In 2014-2016, ROM received a collection of rare photographs, documents and artifacts once belonging to Clement Williams, one of the first Europeans to live in the Kingdom of Ava (Kingdom of Burma). This region was referred to as Upper Burma by the British, who had annexed Lower Burma after the Second Anglo-Burmese War of 1852. Upper Burma remained independent, ruled by King Mindon Min followed by his son King Thibaw Min, until the British took control of the region after the Third Anglo-Burmese War of 1885. The collection provides a rare glimpse into Upper Burma before colonization, through some of the earliest photographs of Upper Burma and its court ever made; documents reflecting the secular business dealings of the court; and artifacts associated with the Buddhist religion. The collection also includes a rare example of hand-writing attributed to King Mindon Min. Together, these objects allow us to consider how the intersection of politics, trade, and photography provided fertile ground for the production of knowledge about religion and language in an emerging Burmese Studies. The full collection can be viewed online HERE.
Portraits of Kampat Mingyee, a high level minister at the Court of Ava, Clement Williams, Mandalay, Myanmar (Burma), 1861-1863 (left and middle printed 1885-1901), albumen print (right) or collodion or gelatin silver printing out paper (left and middle), (left to right) 10.1x7.7cm, 18.7x11.4cm, 13.3x6.5cm, ROM 2016.66.8.26, 2016.66.8.25, and 2016.66.8.28 Gift of David Strachey.
Dr. Clement Williams (December 28, 1833 - June 26,1879) was born in Williton, Somerset, UK, the son of a shopkeeper. He joined the 68th Light Infantry as an assistant surgeon and was sent to Burma in 1858. After mastering the Burmese language, he was posted to Mandalay, Upper Burma, by 1861, where he gained the friendship and trust of King Mindon by treating various members of the royal court for cataracts and other medical issues. Because of his extraordinary access to the King, Dr. Williams was appointed “correspondent” to the Chief Commissioner of Lower Burma, Arthur Phayre, and in 1863 he was elevated to the position of Political Agent. As such, he was involved in the negotiation of the commercial treaty in 1863 and played an active role in the economic and political development of Upper Burma. Early in 1863, Dr. Williams secured permission from the King to be allowed to journey up the Irrawaddy River from Mandalay to Bhamo in search of a trade route from India to China. Though he was unable to reach the Chinese border owing to tribal unrest, his published account of his travels, Through Burma to Western China, 1868, fuelled London’s interest in the idea and led to a series of later expeditions. In February 1865, owing to military regulations restricting the employment of medical officers, Dr. Williams was forced to give up the post of Political Agent. He quit the army and worked for a short time as the local agent for the newly established Irrawaddy Flotilla Company. He then entered into business with his brother Howard in Rangoon as middlemen between British industry and the court at Mandalay. When King Mindon died in September 1878, Dr, Williams attended the funeral, and he quickly proved useful as a go-between between the British government and the young new king, Thibaw. He died unexpectedly in June 1879 at the age of forty-five in a villa near Florence, having caught typhoid fever when passing through Naples on the way from Burma to England.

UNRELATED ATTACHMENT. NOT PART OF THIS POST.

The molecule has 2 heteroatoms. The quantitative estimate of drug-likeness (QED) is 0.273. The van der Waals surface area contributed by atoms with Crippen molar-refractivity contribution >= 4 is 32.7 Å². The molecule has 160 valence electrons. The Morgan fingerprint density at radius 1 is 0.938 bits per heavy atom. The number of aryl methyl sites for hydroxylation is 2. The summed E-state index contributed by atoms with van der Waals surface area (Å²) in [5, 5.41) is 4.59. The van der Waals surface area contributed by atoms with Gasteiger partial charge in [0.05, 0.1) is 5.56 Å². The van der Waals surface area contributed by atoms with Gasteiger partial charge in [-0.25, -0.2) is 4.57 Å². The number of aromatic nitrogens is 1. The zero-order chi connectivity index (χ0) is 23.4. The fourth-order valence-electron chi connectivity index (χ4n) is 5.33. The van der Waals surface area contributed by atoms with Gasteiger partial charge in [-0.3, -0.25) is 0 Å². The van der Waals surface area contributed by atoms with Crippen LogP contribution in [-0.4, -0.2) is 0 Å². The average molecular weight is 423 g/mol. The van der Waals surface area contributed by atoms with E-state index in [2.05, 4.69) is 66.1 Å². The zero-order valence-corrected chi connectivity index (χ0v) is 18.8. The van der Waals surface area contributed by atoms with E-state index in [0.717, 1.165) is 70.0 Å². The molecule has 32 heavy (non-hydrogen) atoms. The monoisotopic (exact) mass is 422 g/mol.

Agreement to sell royal produce for the king, signed by Clement Williams and Louis Allan Goss, Myanmar (Burma), 1870, ink on paper with wax seal, 31 x 32.6 cm, ROM 2016.66.8.1 Gift of David Strachey
Clement Williams learned photography soon after its invention, probably as a hobby as was the case with other early amateur photographers. His photography was likely encouraged during his time in the military and facilitated by his familiarity with chemicals as a medical doctor. As a result, he created one of the earliest photographic records of the palace buildings and court officials in Mandalay, as well as views on and around the Irrawaddy River. Some of these photographs were published as etchings in his 1868 book and used later as glass slides for teaching at Cambridge University by his nephew and business partner L. Allan Goss (1846-1933) and others. A large collection of glass negatives, lantern slides, and albumen prints, (many of which were misattributed to Goss, but can be now definitively attributed to Dr. Williams) are at the Cambridge Museum of Archaeology and Anthropology. A number of rare Burmese maps on cloth (probably collected Clement Williams) were donated by Allan Goss to the Cambridge University Library, the Museum of Archaeology and Anthropology (MAA) in Cambridge, and the British Library. A collection of artifacts, including rare photographs and original documents, were donated in recent years to the Royal Ontario Museum, Toronto, by descendants in Canada.